Forum for Science, Industry and Business

Sponsored by:     3M 
Search our Site:

 

Cracking the Genomic Code: Gene Decoding Revealed at Atomic Level

06.12.2004


The critical decoding structure produced when modified nucleosides enable tRNA to decode by wobble recognition. Only the decoding region of a 50,000+ atom structure of the ribosome (small subunit) is shown. The modified nucleoside platform (orange) that stabilizes the codon-anticodon interaction, and the modified nucleoside that wobbles (green) are shown. The structure was determined at the atomic resolution of -3 angstroms (3 X 10 –10 meters).


A recent finding by a North Carolina State University biochemist advances the fundamental biology of how genetic information, encoded in DNA, is decoded for the production of proteins.

Dr. Paul F. Agris, professor of biochemistry at NC State, and academic colleagues from England and Poland show concrete evidence in favor of the 1966 “Wobble Hypothesis” offered by Francis Crick, the co-founder of the DNA molecule and its double-helix structure, and Agris’ own “Modified Wobble Hypothesis” posed in 1991. The scientists used x-ray crystallography of the cell’s protein-manufacturing unit, the ribosome, to provide a visual snapshot of the decoding process.

The research is published in the December 2004 edition of Nature Structural and Molecular Biology.



The Wobble Hypothesis was Crick’s attempt to make sense of how the cell decodes the genetic information of DNA – the molecule that constitutes all the genetic information in a cell – and then, from that information, makes biologically active proteins, Agris said.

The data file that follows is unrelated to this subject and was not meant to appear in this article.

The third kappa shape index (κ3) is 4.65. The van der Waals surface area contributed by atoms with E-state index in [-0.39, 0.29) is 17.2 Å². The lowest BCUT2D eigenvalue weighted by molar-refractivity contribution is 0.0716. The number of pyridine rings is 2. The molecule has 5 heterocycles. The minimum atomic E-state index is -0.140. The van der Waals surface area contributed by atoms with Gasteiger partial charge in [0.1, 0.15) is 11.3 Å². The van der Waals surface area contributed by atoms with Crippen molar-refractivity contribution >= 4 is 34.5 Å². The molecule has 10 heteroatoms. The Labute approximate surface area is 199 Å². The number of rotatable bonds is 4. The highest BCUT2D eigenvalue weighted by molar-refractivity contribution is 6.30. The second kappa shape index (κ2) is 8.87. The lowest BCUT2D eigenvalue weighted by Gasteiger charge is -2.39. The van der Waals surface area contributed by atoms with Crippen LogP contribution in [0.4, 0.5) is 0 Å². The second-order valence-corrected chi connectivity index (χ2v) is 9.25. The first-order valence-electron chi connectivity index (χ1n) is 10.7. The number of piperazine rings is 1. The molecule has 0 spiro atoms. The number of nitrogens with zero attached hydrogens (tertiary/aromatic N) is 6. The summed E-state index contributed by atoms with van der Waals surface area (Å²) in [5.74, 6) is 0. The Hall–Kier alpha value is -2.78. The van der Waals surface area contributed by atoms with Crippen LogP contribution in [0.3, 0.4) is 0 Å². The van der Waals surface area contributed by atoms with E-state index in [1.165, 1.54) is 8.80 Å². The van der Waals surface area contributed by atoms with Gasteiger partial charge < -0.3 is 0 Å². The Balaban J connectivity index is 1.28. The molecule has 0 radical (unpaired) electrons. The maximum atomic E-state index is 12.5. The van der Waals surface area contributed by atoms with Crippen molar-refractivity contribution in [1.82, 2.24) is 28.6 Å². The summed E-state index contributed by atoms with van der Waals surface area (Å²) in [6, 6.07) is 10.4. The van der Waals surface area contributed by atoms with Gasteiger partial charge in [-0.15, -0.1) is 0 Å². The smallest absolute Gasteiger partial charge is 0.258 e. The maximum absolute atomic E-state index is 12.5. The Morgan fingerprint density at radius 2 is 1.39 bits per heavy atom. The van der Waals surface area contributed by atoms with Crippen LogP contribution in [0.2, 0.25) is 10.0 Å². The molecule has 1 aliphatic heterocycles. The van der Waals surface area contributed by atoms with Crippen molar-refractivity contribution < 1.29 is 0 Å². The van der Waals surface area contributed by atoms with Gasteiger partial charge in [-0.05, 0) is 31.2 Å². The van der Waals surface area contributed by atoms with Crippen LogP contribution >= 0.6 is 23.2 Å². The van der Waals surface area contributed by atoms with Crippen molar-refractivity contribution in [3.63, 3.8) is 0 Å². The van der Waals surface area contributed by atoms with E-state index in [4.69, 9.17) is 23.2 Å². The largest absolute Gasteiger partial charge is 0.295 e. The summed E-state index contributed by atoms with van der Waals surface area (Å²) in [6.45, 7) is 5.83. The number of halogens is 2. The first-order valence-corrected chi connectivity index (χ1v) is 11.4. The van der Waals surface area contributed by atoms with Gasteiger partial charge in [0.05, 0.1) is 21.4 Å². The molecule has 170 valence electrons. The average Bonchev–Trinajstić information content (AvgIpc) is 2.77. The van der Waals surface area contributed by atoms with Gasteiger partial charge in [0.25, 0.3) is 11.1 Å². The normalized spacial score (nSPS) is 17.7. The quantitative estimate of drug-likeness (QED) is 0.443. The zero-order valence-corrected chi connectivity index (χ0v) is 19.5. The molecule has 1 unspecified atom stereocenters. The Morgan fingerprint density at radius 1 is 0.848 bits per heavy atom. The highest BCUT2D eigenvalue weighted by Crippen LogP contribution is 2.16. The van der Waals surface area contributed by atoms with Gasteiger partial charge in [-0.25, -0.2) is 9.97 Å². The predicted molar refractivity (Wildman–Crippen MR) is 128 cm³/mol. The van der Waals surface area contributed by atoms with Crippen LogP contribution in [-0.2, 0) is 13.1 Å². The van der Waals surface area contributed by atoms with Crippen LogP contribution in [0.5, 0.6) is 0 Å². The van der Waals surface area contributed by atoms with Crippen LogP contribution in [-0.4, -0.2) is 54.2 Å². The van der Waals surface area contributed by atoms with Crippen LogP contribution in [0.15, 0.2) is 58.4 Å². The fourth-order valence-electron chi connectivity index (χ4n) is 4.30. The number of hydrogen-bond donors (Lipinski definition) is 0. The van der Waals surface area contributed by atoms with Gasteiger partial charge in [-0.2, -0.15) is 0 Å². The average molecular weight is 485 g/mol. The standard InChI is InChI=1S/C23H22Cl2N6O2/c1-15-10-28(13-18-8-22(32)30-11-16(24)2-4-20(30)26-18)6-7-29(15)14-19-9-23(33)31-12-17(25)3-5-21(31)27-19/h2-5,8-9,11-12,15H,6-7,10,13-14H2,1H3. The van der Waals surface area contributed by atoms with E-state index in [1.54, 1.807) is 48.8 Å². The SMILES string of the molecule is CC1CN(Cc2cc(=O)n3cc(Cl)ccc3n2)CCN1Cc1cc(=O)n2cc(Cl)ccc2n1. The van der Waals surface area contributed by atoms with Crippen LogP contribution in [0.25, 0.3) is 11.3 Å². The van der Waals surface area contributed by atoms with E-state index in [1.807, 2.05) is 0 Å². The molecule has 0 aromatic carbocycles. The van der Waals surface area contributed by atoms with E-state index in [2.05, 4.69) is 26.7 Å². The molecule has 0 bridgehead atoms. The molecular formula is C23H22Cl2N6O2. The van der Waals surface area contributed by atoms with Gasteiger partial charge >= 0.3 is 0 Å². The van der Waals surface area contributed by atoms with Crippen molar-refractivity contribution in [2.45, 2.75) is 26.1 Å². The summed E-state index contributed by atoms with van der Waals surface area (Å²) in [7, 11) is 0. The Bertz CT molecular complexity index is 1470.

DNA has 61 three-letter codes that are translated by transfer RNA (tRNA) into amino acids; proteins are made of amino acids. But there are only 20 natural amino acids. Squaring the disparity between the number of codes and the number of amino acids – there are three times as many codes as there are amino acids – became a hurdle for Crick and other early geneticists, Agris explained. Crick attempted to clear this hurdle with the Wobble Hypothesis. He based this theory on the first report of a tRNA molecule’s chemical structure discovered by Robert Holley in 1963.

Normally, RNA molecules are composed of four nucleosides: adenosine, guanosine, cytosine and uridine (A,G,C,U). But the tRNA molecule Holley studied included a modified nucleoside called inosine (I), Agris says. Seeing this inosine in an important area of the tRNA molecule – an area that read the three-letter DNA codes when the cell synthesizes proteins – led Crick to believe that a single tRNA used inosine to read more than one code, and that therefore the 61 codes were decoded by fewer than 61 tRNAs.